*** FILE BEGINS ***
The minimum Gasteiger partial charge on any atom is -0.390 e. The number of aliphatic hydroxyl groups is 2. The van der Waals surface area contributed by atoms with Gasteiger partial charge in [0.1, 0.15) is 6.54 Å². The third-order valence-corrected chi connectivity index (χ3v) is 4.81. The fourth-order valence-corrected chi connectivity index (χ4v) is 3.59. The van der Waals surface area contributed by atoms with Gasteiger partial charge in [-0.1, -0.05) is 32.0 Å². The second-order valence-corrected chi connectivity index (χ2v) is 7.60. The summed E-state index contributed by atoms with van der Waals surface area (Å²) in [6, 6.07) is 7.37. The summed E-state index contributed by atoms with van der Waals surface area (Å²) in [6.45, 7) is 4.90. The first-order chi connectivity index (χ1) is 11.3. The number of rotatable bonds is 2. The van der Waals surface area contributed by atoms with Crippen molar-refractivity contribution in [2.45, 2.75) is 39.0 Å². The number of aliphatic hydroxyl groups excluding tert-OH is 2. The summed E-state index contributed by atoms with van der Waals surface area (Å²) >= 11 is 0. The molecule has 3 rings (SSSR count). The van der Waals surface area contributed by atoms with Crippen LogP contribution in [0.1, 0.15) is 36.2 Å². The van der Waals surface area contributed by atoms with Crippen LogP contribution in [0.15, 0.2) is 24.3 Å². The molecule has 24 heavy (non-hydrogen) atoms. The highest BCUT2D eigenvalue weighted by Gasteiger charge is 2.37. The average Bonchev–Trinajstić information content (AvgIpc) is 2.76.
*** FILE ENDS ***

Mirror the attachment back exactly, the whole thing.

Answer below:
The minimum Gasteiger partial charge on any atom is -0.390 e. The number of aliphatic hydroxyl groups is 2. The van der Waals surface area contributed by atoms with Gasteiger partial charge in [0.1, 0.15) is 6.54 Å². The third-order valence-corrected chi connectivity index (χ3v) is 4.81. The fourth-order valence-corrected chi connectivity index (χ4v) is 3.59. The van der Waals surface area contributed by atoms with Gasteiger partial charge in [-0.1, -0.05) is 32.0 Å². The second-order valence-corrected chi connectivity index (χ2v) is 7.60. The summed E-state index contributed by atoms with van der Waals surface area (Å²) in [6, 6.07) is 7.37. The summed E-state index contributed by atoms with van der Waals surface area (Å²) in [6.45, 7) is 4.90. The first-order chi connectivity index (χ1) is 11.3. The number of rotatable bonds is 2. The van der Waals surface area contributed by atoms with Crippen molar-refractivity contribution in [2.45, 2.75) is 39.0 Å². The number of aliphatic hydroxyl groups excluding tert-OH is 2. The summed E-state index contributed by atoms with van der Waals surface area (Å²) >= 11 is 0. The molecule has 3 rings (SSSR count). The van der Waals surface area contributed by atoms with Crippen LogP contribution in [0.1, 0.15) is 36.2 Å². The van der Waals surface area contributed by atoms with Crippen LogP contribution in [0.15, 0.2) is 24.3 Å². The molecule has 24 heavy (non-hydrogen) atoms. The highest BCUT2D eigenvalue weighted by Gasteiger charge is 2.37. The average Bonchev–Trinajstić information content (AvgIpc) is 2.76.